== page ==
There are various other factors that impact the half-life of a drug in the body, apart from the properties of the medication. For instance, the dosage of the drug, and the age of the patient can have an impact on the time the drug stays in the body. With advancing age, the speed with which drugs are processed slow down and the drugs may remain in elderly patients for a longer time than younger patients. The body mass, weight and amount of fat in the body can have an impact on the speed with which the drug is metabolized and stored. Other factors that impact the half life of a drug include the period of intake of treatment with the drug. Finally, genetic traits have an impact on the rate of metabolism, as liver function and enzymes are directly linked to genetics.

Presence of Trazodone in hair, blood and saliva

Trazodone breaks down into metabolites and this in turn is stored in hair; and can remain in hair for as long as three months. Presence of the antidepressant can be detected in blood up to 72 hours after intake of the drug. As mentioned, the drug breaks down into metabolites, and the presence of metabolites can be detected in saliva for as long as four days after intake.

Possible side effects of Trazodone

All drugs come with the possibility of undesirable effects, and Trazodone is no exception. While trazodone does not have any known addictive properties, there are other undesirable effects, and this includes withdrawal symptoms. For instance, patients may experience negative impact on sleep, apart from an agitated behavior and possible anxiety. Other known side effects include possible serotonin syndrome due to increased levels of serotonin. While this is rare in occurrence, the possibility cannot be ruled out. Individuals are known to experience headaches when on the drug, while some are known to have feelings of nausea. Bouts of constipation and dry mouth are other possible adverse effects of the medication.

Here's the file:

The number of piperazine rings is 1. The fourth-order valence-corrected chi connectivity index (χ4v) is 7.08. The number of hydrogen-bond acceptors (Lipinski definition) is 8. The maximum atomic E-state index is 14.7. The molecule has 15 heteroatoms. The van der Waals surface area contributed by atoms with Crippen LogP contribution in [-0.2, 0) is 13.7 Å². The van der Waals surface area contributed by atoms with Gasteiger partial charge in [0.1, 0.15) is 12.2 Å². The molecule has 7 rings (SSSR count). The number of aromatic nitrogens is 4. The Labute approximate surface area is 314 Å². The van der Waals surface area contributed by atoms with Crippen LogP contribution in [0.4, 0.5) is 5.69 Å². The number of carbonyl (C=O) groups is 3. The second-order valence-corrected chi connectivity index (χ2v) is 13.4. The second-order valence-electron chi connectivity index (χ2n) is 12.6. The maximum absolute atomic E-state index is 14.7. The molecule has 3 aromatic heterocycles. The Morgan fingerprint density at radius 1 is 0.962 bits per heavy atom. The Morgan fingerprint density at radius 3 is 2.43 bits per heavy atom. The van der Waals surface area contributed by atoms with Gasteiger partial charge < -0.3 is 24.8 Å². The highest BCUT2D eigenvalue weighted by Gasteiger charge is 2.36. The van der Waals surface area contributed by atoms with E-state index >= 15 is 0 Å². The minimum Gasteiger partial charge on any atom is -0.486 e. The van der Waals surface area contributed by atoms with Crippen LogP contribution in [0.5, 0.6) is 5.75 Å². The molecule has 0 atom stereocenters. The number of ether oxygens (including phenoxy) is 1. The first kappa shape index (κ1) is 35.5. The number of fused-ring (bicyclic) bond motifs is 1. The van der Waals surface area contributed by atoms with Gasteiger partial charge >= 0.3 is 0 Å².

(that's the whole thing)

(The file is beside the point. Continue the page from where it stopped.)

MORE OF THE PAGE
Serious side effects

Adverse effects of the drug, though rare, include possible change in the color of the whites of the eyes, or change in color of skin to yellow. This indicates impact on liver and is less noticeable in individuals with dark complexion. Individuals may also experience difficulty in passing urine or stools. Other possible effects include frequent or abnormal bruising, while some are known to end up with infections more frequently.

Heart beat rates are also known to reduce to abnormal or low levels. The medication is also known to have contrasting effects on sexual function at times. For instance, some are known to have painful erections that could last longer and this could sometimes last for as long as two hours. In such instances, it is necessary to seek medical assistance. Allergic reactions are also a possibility and this includes anaphylaxis, which is a life threatening condition. Patients and caretakers are to look out for possible tell tale symptoms of this condition and take suitable remedial action immediately.

A note of caution about overdosing – The daily dosage should never exceed 600 mg to avoid drug overdose and adverse outcomes.